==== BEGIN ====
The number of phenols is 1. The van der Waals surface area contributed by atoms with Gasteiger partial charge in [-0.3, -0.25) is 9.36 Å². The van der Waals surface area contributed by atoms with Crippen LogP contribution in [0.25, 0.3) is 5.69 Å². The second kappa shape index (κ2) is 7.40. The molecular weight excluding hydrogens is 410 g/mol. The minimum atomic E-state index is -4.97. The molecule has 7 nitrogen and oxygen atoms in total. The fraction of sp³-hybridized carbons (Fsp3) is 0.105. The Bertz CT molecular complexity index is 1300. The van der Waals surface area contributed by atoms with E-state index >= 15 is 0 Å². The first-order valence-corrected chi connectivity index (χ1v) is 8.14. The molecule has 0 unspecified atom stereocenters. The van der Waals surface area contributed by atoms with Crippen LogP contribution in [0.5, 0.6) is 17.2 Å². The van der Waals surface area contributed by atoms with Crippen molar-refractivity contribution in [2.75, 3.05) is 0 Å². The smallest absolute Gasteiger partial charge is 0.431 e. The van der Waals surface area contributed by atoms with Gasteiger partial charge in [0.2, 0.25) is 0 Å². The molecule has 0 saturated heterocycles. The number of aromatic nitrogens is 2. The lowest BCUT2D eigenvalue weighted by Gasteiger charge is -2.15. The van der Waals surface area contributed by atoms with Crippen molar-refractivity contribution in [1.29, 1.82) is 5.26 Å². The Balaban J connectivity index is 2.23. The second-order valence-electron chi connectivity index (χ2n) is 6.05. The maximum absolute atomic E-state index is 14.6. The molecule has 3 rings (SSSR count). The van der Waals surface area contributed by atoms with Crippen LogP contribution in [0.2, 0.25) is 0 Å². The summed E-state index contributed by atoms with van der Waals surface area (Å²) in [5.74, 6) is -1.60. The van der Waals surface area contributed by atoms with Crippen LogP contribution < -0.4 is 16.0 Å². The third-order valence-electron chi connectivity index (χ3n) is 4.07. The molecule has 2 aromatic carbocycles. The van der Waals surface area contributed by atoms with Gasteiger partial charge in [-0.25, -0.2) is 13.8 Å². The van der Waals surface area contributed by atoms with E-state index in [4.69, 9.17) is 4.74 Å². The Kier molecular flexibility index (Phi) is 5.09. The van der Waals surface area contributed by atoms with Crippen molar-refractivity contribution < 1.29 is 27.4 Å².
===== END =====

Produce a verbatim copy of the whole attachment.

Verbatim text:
The number of phenols is 1. The van der Waals surface area contributed by atoms with Gasteiger partial charge in [-0.3, -0.25) is 9.36 Å². The van der Waals surface area contributed by atoms with Crippen LogP contribution in [0.25, 0.3) is 5.69 Å². The second kappa shape index (κ2) is 7.40. The molecular weight excluding hydrogens is 410 g/mol. The minimum atomic E-state index is -4.97. The molecule has 7 nitrogen and oxygen atoms in total. The fraction of sp³-hybridized carbons (Fsp3) is 0.105. The Bertz CT molecular complexity index is 1300. The van der Waals surface area contributed by atoms with E-state index >= 15 is 0 Å². The first-order valence-corrected chi connectivity index (χ1v) is 8.14. The molecule has 0 unspecified atom stereocenters. The van der Waals surface area contributed by atoms with Crippen LogP contribution in [0.5, 0.6) is 17.2 Å². The van der Waals surface area contributed by atoms with Crippen molar-refractivity contribution in [2.75, 3.05) is 0 Å². The smallest absolute Gasteiger partial charge is 0.431 e. The van der Waals surface area contributed by atoms with Gasteiger partial charge in [0.2, 0.25) is 0 Å². The molecule has 0 saturated heterocycles. The number of aromatic nitrogens is 2. The lowest BCUT2D eigenvalue weighted by Gasteiger charge is -2.15. The van der Waals surface area contributed by atoms with Crippen molar-refractivity contribution in [1.29, 1.82) is 5.26 Å². The Balaban J connectivity index is 2.23. The second-order valence-electron chi connectivity index (χ2n) is 6.05. The maximum absolute atomic E-state index is 14.6. The molecule has 3 rings (SSSR count). The van der Waals surface area contributed by atoms with Crippen LogP contribution in [0.2, 0.25) is 0 Å². The summed E-state index contributed by atoms with van der Waals surface area (Å²) in [5.74, 6) is -1.60. The van der Waals surface area contributed by atoms with Crippen LogP contribution < -0.4 is 16.0 Å². The third-order valence-electron chi connectivity index (χ3n) is 4.07. The molecule has 2 aromatic carbocycles. The van der Waals surface area contributed by atoms with Gasteiger partial charge in [-0.25, -0.2) is 13.8 Å². The van der Waals surface area contributed by atoms with E-state index in [4.69, 9.17) is 4.74 Å². The Kier molecular flexibility index (Phi) is 5.09. The van der Waals surface area contributed by atoms with Crippen molar-refractivity contribution < 1.29 is 27.4 Å².